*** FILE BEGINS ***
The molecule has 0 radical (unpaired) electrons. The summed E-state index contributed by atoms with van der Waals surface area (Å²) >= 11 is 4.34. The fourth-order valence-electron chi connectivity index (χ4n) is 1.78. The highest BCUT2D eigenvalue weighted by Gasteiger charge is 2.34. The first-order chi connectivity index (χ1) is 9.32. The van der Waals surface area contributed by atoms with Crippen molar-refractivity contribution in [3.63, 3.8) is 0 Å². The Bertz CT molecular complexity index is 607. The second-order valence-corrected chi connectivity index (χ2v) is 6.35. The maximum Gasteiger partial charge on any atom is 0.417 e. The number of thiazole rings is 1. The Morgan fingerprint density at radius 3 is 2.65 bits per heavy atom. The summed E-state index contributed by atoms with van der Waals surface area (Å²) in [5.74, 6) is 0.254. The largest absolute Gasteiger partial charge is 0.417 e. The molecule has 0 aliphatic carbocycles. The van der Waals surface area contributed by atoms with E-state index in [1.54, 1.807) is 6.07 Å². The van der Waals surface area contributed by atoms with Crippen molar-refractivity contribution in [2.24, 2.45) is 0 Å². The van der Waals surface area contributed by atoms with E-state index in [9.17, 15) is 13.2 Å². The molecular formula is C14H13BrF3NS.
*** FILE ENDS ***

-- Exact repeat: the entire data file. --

The molecule has 0 radical (unpaired) electrons. The summed E-state index contributed by atoms with van der Waals surface area (Å²) >= 11 is 4.34. The fourth-order valence-electron chi connectivity index (χ4n) is 1.78. The highest BCUT2D eigenvalue weighted by Gasteiger charge is 2.34. The first-order chi connectivity index (χ1) is 9.32. The van der Waals surface area contributed by atoms with Crippen molar-refractivity contribution in [3.63, 3.8) is 0 Å². The Bertz CT molecular complexity index is 607. The second-order valence-corrected chi connectivity index (χ2v) is 6.35. The maximum Gasteiger partial charge on any atom is 0.417 e. The number of thiazole rings is 1. The Morgan fingerprint density at radius 3 is 2.65 bits per heavy atom. The summed E-state index contributed by atoms with van der Waals surface area (Å²) in [5.74, 6) is 0.254. The largest absolute Gasteiger partial charge is 0.417 e. The molecule has 0 aliphatic carbocycles. The van der Waals surface area contributed by atoms with E-state index in [1.54, 1.807) is 6.07 Å². The van der Waals surface area contributed by atoms with Crippen molar-refractivity contribution in [2.24, 2.45) is 0 Å². The van der Waals surface area contributed by atoms with E-state index in [9.17, 15) is 13.2 Å². The molecular formula is C14H13BrF3NS.